Short(ish) Doggy Walks From Pietowers #1 and #2

 There's something about quiet streets and no aircraft that reminds me of the streets of Earby on a Sunday afternoon in July when most of the town had gone off to Morecambe and Blackpool for a week when all the mills closed down for holiday week. There's no actual restriction on walking at the moment, although dark clouds of disapproval may be gathering just over the horizon. But, to stay off the ventilator, it seems a good idea to either retain some lung fitness, or, if you haven't really got lung fitness, you might decide that with all this spare time, you could go out and get some. This might well involve following your pet dog up some steep contours for a while. Having experienced the Foot and Moth crisis in 2001 when all rights of way were closed and an enforced lay-off for several months due to me having a dicky ticker, I understand just how easy it is for an old fart like me to lose fitness. So, you gotta keep it up, innit?

 I know it says two walks in the title of this blogpost, but I actually did three. Its just that I did one twice....  Providing I can keep this up and, bearing in mind that LTD is very keen, I'm hoping to do a different route every day for as long as it takes to run out of routes. The first two are both 5 miles and 500 feet of lovely, brown uphill contours. (Downhill contours are also brown by the way, it's just that they don't count)

 I am commending these trundles to anybody who might like to try them. There's plenty of space to spread out although they're a lot more popular than they were a week ago when people had to go to work and the sprogs were at school. It seems that walking about , usually solo, sometimes in pairs, and sometimes with kids and dogs in tow is now the Thing To Do. As secretary of Crook and Weardale Ramblers, I think this is brilliant.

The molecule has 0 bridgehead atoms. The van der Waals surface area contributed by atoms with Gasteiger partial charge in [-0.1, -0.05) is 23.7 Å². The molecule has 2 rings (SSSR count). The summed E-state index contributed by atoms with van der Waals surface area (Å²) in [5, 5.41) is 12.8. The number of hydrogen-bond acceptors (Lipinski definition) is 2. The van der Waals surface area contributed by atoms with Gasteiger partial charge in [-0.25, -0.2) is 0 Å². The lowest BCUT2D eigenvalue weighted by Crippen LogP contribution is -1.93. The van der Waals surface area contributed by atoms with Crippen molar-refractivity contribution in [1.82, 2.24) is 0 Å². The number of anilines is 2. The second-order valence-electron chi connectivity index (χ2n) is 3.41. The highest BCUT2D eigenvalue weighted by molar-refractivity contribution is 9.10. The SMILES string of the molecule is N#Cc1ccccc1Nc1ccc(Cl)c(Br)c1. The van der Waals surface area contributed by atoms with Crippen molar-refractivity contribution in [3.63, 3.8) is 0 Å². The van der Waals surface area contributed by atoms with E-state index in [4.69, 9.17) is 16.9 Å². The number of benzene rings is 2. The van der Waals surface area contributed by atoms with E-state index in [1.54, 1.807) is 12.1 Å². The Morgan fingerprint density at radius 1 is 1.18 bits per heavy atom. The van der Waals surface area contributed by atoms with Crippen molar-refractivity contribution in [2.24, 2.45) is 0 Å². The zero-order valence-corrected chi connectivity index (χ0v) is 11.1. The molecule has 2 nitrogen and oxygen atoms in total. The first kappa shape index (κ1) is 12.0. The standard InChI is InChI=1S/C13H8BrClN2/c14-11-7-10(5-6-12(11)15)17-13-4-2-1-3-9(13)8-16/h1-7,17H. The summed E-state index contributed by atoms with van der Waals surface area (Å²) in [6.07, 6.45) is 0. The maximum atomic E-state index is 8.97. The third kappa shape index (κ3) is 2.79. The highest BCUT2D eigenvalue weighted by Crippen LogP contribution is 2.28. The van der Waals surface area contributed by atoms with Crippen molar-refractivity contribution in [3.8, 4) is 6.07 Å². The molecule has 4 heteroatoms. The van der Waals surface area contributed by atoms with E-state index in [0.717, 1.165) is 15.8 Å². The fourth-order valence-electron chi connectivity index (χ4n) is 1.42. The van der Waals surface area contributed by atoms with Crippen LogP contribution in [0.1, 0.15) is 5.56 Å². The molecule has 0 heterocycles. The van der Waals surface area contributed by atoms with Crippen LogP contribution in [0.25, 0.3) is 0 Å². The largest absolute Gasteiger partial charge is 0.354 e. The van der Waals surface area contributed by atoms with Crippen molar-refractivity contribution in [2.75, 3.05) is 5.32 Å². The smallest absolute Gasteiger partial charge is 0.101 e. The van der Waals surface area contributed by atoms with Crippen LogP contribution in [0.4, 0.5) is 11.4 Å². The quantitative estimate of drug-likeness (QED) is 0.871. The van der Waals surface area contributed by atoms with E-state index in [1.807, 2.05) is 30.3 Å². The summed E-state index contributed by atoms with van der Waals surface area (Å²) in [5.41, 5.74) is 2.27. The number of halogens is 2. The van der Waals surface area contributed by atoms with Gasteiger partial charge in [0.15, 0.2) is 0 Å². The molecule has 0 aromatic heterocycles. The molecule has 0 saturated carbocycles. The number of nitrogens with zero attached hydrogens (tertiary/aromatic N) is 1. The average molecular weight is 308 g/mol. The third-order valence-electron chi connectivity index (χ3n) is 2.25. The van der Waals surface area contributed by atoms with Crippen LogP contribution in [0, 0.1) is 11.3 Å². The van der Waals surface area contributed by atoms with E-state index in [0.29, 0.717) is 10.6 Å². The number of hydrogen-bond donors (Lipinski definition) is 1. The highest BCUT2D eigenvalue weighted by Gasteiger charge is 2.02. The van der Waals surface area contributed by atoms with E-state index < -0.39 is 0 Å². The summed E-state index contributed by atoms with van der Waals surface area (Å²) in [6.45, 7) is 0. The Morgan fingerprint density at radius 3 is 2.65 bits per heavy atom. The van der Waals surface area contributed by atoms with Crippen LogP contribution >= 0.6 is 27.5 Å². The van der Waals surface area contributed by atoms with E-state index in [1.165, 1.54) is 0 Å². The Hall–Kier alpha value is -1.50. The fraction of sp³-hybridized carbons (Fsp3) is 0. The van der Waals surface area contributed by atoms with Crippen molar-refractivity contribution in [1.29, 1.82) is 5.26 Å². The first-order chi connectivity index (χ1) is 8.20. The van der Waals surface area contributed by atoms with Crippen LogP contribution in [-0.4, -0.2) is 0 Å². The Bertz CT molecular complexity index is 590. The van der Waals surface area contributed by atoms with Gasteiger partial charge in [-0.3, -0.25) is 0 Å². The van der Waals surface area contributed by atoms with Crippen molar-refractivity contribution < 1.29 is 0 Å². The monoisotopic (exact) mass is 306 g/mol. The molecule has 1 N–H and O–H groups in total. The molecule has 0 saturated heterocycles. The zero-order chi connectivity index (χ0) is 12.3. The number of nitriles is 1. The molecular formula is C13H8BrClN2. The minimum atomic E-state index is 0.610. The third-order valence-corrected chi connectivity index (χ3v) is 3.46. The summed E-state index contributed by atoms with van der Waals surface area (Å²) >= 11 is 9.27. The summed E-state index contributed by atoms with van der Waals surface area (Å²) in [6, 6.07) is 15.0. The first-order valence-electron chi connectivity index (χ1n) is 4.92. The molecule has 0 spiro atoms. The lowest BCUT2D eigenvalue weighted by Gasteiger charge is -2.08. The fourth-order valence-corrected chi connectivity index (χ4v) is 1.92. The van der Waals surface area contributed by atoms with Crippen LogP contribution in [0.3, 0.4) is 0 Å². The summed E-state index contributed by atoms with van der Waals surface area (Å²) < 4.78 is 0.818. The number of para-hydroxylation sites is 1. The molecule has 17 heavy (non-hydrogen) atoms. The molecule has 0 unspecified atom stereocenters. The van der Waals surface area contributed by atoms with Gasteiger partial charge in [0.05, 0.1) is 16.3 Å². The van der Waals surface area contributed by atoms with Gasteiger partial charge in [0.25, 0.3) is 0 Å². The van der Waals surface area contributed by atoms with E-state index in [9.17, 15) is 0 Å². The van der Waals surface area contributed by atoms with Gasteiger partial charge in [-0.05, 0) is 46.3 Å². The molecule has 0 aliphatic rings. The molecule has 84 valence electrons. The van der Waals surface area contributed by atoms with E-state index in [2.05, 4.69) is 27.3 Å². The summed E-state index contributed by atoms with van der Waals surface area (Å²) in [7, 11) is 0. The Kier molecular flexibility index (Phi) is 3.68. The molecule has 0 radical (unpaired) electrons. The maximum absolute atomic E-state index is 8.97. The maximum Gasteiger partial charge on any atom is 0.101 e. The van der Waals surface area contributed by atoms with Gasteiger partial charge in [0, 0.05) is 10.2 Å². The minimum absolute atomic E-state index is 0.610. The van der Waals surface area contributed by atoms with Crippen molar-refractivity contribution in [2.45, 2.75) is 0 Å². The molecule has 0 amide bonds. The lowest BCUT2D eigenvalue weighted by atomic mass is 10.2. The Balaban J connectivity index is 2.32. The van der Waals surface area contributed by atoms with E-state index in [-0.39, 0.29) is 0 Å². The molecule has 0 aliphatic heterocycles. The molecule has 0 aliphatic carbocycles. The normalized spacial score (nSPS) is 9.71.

Both of these two routes would start at the Health Centre car park on Hope Street and there's maps at the end of this post should anybody want to try to follow them. They're both relatively easy, very low on risk (take care crossing the roads) and have friendly ponies, spring flowers, skylarks, curlews and chiff-chaffs and all that kinda stuff. And they're doggy friendly.

 And on Dowfold Hill , which, be warned, has a short but brutal uphill struggle to the stile at the top rewarded by a fine view of Crook and the North Pennines and North Yorks Moors, PLUS four fabby-whizz new stiles installed quite recently by Groundworks (but it was our idea!)

 Maps below: I went clockwise, but this is not compulsory.


Wednesday, 25 March 2020

Things Missing in 2020 and Things to Do Instead

 The Big Thing wot's disappeared from the list of events planned, and, even arranged, for 2020 is The Great Outdoors Challenge (TGO). For those who don't know, this is an annual event where walkers get the privilege of walking from the West Coast of Scotland to the East. Walkers have to be self-supporting and can do pretty much whatever they want, after first having their plans checked by a vetter who, when satisfied, signs-off the route.
 Most of the TGO is great fun (most!), and people come back year after year to do the walk, meet old friends, get wet, some get drunk a few times, some have outrageous numbers of Full Scottish breakfasts. Pretty much everybody (with a few exceptions) will have several wild camps on the way and will be eating dehydrated food....
 2020 would have been the sixteenth time I'd done the walk (assuming that I would have finished it!). Most of these have been solo. My three children , who aren't children anymore, have also completed it, and The Lad walked with me in 2019 on his fourth trip. The photos below are all from that trip. The three above are from training trips, which brings me to....
 ...training. Training is very much an excuse to go backpacking. We've had just one gentle "training" trip this year - with JJ and Beryl who is not really called Beryl. This was a two-night, three day walk in the fog and gloom hills just a bit to the right of Barbon. It was fun. It was cold. And it was damp. Ideal conditions, in fact.